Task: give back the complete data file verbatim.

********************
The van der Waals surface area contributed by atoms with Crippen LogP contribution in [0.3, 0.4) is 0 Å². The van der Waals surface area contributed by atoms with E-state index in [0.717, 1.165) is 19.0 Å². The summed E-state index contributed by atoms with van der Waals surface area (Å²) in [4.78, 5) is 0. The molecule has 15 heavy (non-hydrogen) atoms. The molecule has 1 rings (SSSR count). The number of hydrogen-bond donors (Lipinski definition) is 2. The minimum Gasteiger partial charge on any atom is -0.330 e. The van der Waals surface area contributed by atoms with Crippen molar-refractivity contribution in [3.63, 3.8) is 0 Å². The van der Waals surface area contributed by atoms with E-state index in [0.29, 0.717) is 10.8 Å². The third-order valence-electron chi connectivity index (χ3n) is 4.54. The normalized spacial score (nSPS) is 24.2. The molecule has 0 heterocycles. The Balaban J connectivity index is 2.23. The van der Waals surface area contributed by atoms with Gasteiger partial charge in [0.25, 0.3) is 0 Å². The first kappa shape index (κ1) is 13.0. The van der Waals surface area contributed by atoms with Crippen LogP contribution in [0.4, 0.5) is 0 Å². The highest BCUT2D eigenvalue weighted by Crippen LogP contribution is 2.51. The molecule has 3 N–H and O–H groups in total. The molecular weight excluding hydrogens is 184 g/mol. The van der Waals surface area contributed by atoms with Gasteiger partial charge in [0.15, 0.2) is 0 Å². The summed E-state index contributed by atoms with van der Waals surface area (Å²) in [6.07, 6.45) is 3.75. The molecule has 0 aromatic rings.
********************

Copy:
The van der Waals surface area contributed by atoms with Crippen LogP contribution in [0.3, 0.4) is 0 Å². The van der Waals surface area contributed by atoms with E-state index in [0.717, 1.165) is 19.0 Å². The summed E-state index contributed by atoms with van der Waals surface area (Å²) in [4.78, 5) is 0. The molecule has 15 heavy (non-hydrogen) atoms. The molecule has 1 rings (SSSR count). The number of hydrogen-bond donors (Lipinski definition) is 2. The minimum Gasteiger partial charge on any atom is -0.330 e. The van der Waals surface area contributed by atoms with Crippen molar-refractivity contribution in [3.63, 3.8) is 0 Å². The van der Waals surface area contributed by atoms with E-state index in [0.29, 0.717) is 10.8 Å². The third-order valence-electron chi connectivity index (χ3n) is 4.54. The normalized spacial score (nSPS) is 24.2. The molecule has 0 heterocycles. The Balaban J connectivity index is 2.23. The van der Waals surface area contributed by atoms with Gasteiger partial charge in [0.25, 0.3) is 0 Å². The first kappa shape index (κ1) is 13.0. The van der Waals surface area contributed by atoms with Crippen LogP contribution in [0.4, 0.5) is 0 Å². The highest BCUT2D eigenvalue weighted by Crippen LogP contribution is 2.51. The molecule has 3 N–H and O–H groups in total. The molecular weight excluding hydrogens is 184 g/mol. The van der Waals surface area contributed by atoms with Gasteiger partial charge in [0.15, 0.2) is 0 Å². The summed E-state index contributed by atoms with van der Waals surface area (Å²) in [6.07, 6.45) is 3.75. The molecule has 0 aromatic rings.